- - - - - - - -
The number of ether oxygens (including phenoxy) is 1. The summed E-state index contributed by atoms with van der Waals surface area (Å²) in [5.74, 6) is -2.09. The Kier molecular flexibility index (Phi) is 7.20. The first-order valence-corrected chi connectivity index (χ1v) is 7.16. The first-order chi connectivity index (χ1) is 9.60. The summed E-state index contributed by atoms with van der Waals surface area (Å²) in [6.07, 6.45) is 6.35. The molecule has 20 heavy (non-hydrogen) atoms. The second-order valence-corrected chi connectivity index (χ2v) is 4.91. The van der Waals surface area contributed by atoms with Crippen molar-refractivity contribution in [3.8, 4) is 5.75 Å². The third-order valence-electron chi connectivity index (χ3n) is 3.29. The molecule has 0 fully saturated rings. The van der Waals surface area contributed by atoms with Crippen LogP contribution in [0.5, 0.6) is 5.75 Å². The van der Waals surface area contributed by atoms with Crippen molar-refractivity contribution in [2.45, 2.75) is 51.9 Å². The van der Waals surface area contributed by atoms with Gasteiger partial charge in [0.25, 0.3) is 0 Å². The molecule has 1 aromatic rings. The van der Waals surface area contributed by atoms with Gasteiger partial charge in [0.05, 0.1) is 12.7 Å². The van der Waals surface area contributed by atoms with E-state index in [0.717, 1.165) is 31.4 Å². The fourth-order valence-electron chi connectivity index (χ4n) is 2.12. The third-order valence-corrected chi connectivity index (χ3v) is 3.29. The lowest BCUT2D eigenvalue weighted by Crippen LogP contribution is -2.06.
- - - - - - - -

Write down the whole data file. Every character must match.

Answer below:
The number of ether oxygens (including phenoxy) is 1. The summed E-state index contributed by atoms with van der Waals surface area (Å²) in [5.74, 6) is -2.09. The Kier molecular flexibility index (Phi) is 7.20. The first-order valence-corrected chi connectivity index (χ1v) is 7.16. The first-order chi connectivity index (χ1) is 9.60. The summed E-state index contributed by atoms with van der Waals surface area (Å²) in [6.07, 6.45) is 6.35. The molecule has 20 heavy (non-hydrogen) atoms. The second-order valence-corrected chi connectivity index (χ2v) is 4.91. The van der Waals surface area contributed by atoms with Crippen molar-refractivity contribution in [3.8, 4) is 5.75 Å². The third-order valence-electron chi connectivity index (χ3n) is 3.29. The molecule has 0 fully saturated rings. The van der Waals surface area contributed by atoms with Crippen LogP contribution in [0.5, 0.6) is 5.75 Å². The van der Waals surface area contributed by atoms with Crippen molar-refractivity contribution in [2.45, 2.75) is 51.9 Å². The van der Waals surface area contributed by atoms with Gasteiger partial charge in [0.25, 0.3) is 0 Å². The molecule has 1 aromatic rings. The van der Waals surface area contributed by atoms with Gasteiger partial charge in [0.05, 0.1) is 12.7 Å². The van der Waals surface area contributed by atoms with E-state index in [0.717, 1.165) is 31.4 Å². The fourth-order valence-electron chi connectivity index (χ4n) is 2.12. The third-order valence-corrected chi connectivity index (χ3v) is 3.29. The lowest BCUT2D eigenvalue weighted by Crippen LogP contribution is -2.06.